When it comes to Saint Patrick, the true story is even more exciting than the legend and the myth. The facts are far better than the fable. This day that belongs to St. Patrick has become about leprechauns, shamrocks, pots of gold, and green—green everywhere. Famously, the City of Chicago dumps forty pounds of its top-secret dye into the river. A green racing stripe courses through the city. But long before there was the St. Patrick of myth, there was the Patrick of history. Who was Patrick?
Patrick was born in 385 in Roman Britannia in the modern-day town of Dumbarton, Scotland. Patrick opens his autobiographical St. Patrick’s Confession with these opening lines:
My name is Patrick. I am a sinner, a simple country person, and the least of all believers. I am looked down upon by many. My father was Calpornius. He was a deacon; his father was Potitus, a priest, who lived at Bannavem Taburniae. His home was near there, and that is where I was taken prisoner. I was about sixteen at the time.
Patrick skips over much of his first sixteen years. But who can blame him? At sixteen and being captured by barbarian Irish pirates is a pretty exciting place to begin a story. When the pirates landed on the Irish coast, they took Patrick about 200 miles inland where he was a shepherd and farm laborer. Six years passed and Patrick had either a vivid dream or a vision in which he was shown an escape route. Emboldened, Patrick made his break from his captors, traveling back over the 200 miles to the shoreline. As he approached the docks, a British ship stood waiting. The sails unfurled and Patrick was home. But he didn’t stay long.
Before he was a prisoner, Patrick’s Christian faith meant little to him. That changed during his captivity. His previously ambivalent faith galvanized and served to buoy him through those long, dark days. Now that he was back in his homeland he committed to his faith in earnest. He became a priest and soon felt a tremendous burden for the people that had kidnapped him. So he returned to Ireland with a mission.
Patrick had no less of a goal than seeing pagan Ireland converted. These efforts did not set well with Loegaire (or Leoghaire), the pagan king of pagan Ireland. Patrick faced danger and even threats on his life. He took to carrying a dagger. Yet, despite these setbacks, Patrick persisted. Eventually the king converted and was baptized by Patrick and much of the people of Ireland followed suit. A later legend would have it that Patrick rid all of Ireland of snakes. Snakes were not native to Ireland at the time. Instead, Patrick rid Ireland of marauding ways and a cultural and civil barbarianism by bringing not only Christianity to Ireland, but by bringing a whole new ethic. It was not too long ago that a New York Times’ bestselling book argued that St. Patrick and his Ireland saved civilization.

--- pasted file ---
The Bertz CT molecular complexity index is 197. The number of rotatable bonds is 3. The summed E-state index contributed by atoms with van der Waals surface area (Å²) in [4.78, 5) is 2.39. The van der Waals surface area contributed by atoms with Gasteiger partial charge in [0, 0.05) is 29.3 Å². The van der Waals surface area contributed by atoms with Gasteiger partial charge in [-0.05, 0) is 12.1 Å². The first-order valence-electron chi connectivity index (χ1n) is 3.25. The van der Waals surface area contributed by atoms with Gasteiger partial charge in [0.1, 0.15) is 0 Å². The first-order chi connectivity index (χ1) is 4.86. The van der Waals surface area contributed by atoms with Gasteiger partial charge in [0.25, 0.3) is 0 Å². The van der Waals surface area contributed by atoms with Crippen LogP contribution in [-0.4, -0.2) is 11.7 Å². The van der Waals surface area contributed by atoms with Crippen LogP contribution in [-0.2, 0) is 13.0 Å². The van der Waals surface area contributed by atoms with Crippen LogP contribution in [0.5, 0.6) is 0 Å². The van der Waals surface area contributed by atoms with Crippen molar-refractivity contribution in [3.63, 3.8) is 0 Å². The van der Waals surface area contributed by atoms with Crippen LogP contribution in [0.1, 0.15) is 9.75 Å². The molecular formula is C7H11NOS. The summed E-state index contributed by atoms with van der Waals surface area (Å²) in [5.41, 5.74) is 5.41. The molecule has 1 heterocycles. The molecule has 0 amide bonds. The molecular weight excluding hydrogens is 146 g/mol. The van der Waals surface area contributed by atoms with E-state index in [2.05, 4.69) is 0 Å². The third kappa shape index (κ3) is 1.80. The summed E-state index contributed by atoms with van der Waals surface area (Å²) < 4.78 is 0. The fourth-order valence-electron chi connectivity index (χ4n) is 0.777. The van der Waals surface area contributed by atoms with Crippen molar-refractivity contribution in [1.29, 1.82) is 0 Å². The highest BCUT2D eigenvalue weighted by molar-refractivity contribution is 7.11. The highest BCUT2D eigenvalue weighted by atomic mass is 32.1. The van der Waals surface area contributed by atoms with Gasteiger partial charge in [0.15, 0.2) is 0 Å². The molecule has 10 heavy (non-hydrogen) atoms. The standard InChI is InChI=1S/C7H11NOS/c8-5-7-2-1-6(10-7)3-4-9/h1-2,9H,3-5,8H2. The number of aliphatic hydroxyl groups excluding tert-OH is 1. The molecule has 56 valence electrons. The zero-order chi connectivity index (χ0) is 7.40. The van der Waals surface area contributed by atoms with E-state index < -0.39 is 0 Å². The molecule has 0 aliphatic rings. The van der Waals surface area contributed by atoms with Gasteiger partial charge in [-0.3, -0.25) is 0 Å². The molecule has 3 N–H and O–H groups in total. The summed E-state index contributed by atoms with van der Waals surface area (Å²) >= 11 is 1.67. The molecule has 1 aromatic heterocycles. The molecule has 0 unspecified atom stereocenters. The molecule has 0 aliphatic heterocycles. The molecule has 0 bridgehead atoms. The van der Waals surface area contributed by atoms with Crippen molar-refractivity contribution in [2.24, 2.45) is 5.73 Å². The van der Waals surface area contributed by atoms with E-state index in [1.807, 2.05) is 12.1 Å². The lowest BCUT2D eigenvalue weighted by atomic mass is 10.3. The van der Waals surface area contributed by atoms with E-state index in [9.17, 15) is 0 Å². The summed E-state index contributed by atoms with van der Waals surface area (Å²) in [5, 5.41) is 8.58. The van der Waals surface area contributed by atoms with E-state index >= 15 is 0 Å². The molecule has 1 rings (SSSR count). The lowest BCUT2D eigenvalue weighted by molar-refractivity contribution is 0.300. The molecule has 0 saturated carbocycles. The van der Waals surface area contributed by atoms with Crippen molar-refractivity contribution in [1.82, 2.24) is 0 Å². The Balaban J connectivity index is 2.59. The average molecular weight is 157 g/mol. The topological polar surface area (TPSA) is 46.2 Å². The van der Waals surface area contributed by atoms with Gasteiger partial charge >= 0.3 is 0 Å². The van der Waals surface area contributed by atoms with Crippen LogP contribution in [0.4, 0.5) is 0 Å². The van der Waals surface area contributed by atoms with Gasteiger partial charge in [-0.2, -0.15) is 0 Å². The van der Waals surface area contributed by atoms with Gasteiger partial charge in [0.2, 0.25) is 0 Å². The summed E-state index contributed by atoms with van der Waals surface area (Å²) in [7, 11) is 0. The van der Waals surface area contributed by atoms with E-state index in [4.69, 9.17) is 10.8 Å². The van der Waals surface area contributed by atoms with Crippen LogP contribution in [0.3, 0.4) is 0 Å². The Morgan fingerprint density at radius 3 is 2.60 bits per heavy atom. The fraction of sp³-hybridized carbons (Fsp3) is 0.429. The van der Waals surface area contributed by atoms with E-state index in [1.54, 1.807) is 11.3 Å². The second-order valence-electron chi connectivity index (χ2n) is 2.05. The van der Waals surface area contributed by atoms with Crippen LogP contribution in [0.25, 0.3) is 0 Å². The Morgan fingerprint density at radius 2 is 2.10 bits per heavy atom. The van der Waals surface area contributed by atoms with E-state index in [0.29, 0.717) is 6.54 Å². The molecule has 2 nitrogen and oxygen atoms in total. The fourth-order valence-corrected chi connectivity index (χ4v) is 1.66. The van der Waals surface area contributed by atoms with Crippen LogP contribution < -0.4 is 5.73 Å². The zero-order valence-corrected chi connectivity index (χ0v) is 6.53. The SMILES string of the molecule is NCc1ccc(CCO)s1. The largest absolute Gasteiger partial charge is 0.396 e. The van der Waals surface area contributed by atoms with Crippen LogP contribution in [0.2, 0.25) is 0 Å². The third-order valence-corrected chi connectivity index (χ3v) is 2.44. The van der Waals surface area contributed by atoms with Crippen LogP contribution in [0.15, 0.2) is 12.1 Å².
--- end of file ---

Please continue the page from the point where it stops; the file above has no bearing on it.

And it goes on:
Patrick would come to be known as the “Apostle of Ireland.” He planted churches, the first one likely at a place called Saul, in Northern Ireland, a bit inland from the coast and just below Belfast. Patrick planted more churches as he crisscrossed Ireland. The challenge with Patrick is sifting through the legend. Take the shamrock for instance. Some biographers claim definitively that Patrick used the shamrock as an object lesson to teach pagans about the Trinity, that God is one in essence and three persons, Father, Son, and Holy Spirit. There is no evidence, however, for such a claim.
Curiously, like most of his legend, St. Patrick is not even truly a saint. He has never been canonized by the Roman Catholic Church. Patrick himself told us he was a sinner, not a saint.
Legend further has it that Patrick died on March 17, 461. He likely died in Saul, where he planted his first church. A significant monument stands atop the hill overlooking the town. Panels depicting scenes from Patrick’s life surround the monument’s base.
What casts a far greater shadow than his monument, however, is St. Patrick’s Day. And that day in the middle of March raises a significant question: Should Christians celebrate St. Patrick’s Day? If you do, you might want to consider wearing orange. Orange? Here’s why. After 1798 the color of green was closely associated with Roman Catholicism and orange with Protestantism—after William of Orange, the Protestant king. The holiday is certainly not to be used as means for excessive partying and celebration. But wearing orange and trying to tell people who St. Patrick really was might be a good way to celebrate.